To help you make the right decisions, there are new and free tools available online to help you decide if remodeling is a good decision; estimate how much it will cost to remodel your kitchen, find, save, categorize, and share kitchen design ideas and pictures, and get answers to your remodeling questions.

Here is some sage advice to help you get started the smart way on your kitchen remodel:

First, decide if remodeling is right for you. You should consider a multitude of variables, such as: Can we comfortably pay for this remodel? Is my family emotionally ready to deal with the disruption? Would it be easier or less expensive to move instead?

Next, get a cost estimate. Remodel cost calculators are available to give you an instant estimate. It's important to get an estimate early in the planning phase to give you plenty of time to arrange your finances, compare prices on everything from appliances to countertops to cabinetry, and make sure your kitchen remodel is as budget friendly as possible.

Make organization a top priority. You'll be dealing with a thousand tiny details, ranging from paint colors to cabinets to floor plans. Letting any one of these details fall through the cracks could mean extra expense and delays.

Bring in the experts for answers. You may find that talking with a real estate agent, interior designer, architect, mortgage banker, or remodeling contractor can help you understand the true costs and benefits of remodeling.

If you approach your kitchen remodel with an eye for cost-effectiveness and organization, not only will you have a gorgeous new space to cook in, you can even increase the value of your home.

Source: RemodelorMove.com

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Heat Your Home the Natural Way

March 12, 2013 4:00 am

Wondering how to bring heating and related energy costs down while maintaining home comfort? In addition to plugging air leaks, the Alliance to Save Energy is encouraging homeowners to use sunlight as a cheap alternative to heating their home.

The Alliance provides the following tips for homeowners to heat their home for less this winter:

-Open curtains and other window treatments on your west- and south-facing windows during the day to allow sunlight to naturally heat your home, and close them at night.

-Let a programmable thermostat “remember for you” to lower the heat while your home is empty and/or overnight to reduce heating costs by up to 10 percent–and allow you to come home and wake up to a toasty, comfortable house.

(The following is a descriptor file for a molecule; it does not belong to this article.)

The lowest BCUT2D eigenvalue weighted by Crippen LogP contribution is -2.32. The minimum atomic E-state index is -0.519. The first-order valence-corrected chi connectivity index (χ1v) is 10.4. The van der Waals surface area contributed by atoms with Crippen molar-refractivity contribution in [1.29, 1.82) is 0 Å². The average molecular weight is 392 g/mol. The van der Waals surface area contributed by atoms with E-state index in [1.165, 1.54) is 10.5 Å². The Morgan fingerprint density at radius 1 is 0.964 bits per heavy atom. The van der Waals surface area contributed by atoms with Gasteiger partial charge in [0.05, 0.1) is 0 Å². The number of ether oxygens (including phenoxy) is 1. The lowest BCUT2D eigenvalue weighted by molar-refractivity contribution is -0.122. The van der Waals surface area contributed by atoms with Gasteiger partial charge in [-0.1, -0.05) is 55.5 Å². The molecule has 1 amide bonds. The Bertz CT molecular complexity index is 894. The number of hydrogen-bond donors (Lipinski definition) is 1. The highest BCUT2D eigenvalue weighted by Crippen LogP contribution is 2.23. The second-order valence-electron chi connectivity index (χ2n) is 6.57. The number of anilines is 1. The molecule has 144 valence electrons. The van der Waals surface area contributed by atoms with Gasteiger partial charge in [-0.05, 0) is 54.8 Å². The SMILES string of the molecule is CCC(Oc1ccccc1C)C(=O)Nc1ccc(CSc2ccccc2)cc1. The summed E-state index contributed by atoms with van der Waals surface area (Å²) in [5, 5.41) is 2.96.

-Keep furnace filters clean. Check and change your filter every month during heavy-use winter months to assist air flow so your system doesn't have to work harder to keep you warm.

-Seal your heating and cooling ducts. In a typical house with a forced air system, about 20 percent of the air that moves through the duct system is lost due to leaks, holes and poorly connected ducts. Sealing and insulating ducts increases efficiency, lowers home energy bills and can often pay for itself in energy savings.

-Properly maintain your HVAC system. Just as a tune-up for your car can improve your gas mileage, a semi-annual or yearly tune-up of your heating and cooling system can improve efficiency and comfort. The federal government’s ENERGY STAR website (www.energystar.gov) can help you find a qualified individual.

For more information, visit www.ase.org.

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Tips for Drivers Going Through the Claims Process

March 12, 2013 4:00 am

When submitting a claim to an auto insurance company, one of the most important people in the process is the insurance adjuster. This is the person who handles most of the major aspects of the claims process, from examining the damage on a vehicle to determining fault. After filing a claim with an insurance company, the claims department will assign the claim to an adjuster. Expect to hear from an adjuster shortly after filing a claim, as he or she will be the main contact at the insurance company throughout the process. Getting to know the insurance adjuster’s role and what you should expect from the adjuster helps make the claims process go smoothly.

The adjuster’s job is to determine whether the person making a claim is owed payment under the insurance policy. The adjuster will:

• Take a statement from the claimant and any witnesses regarding the accident.
• Examine the damage to the car.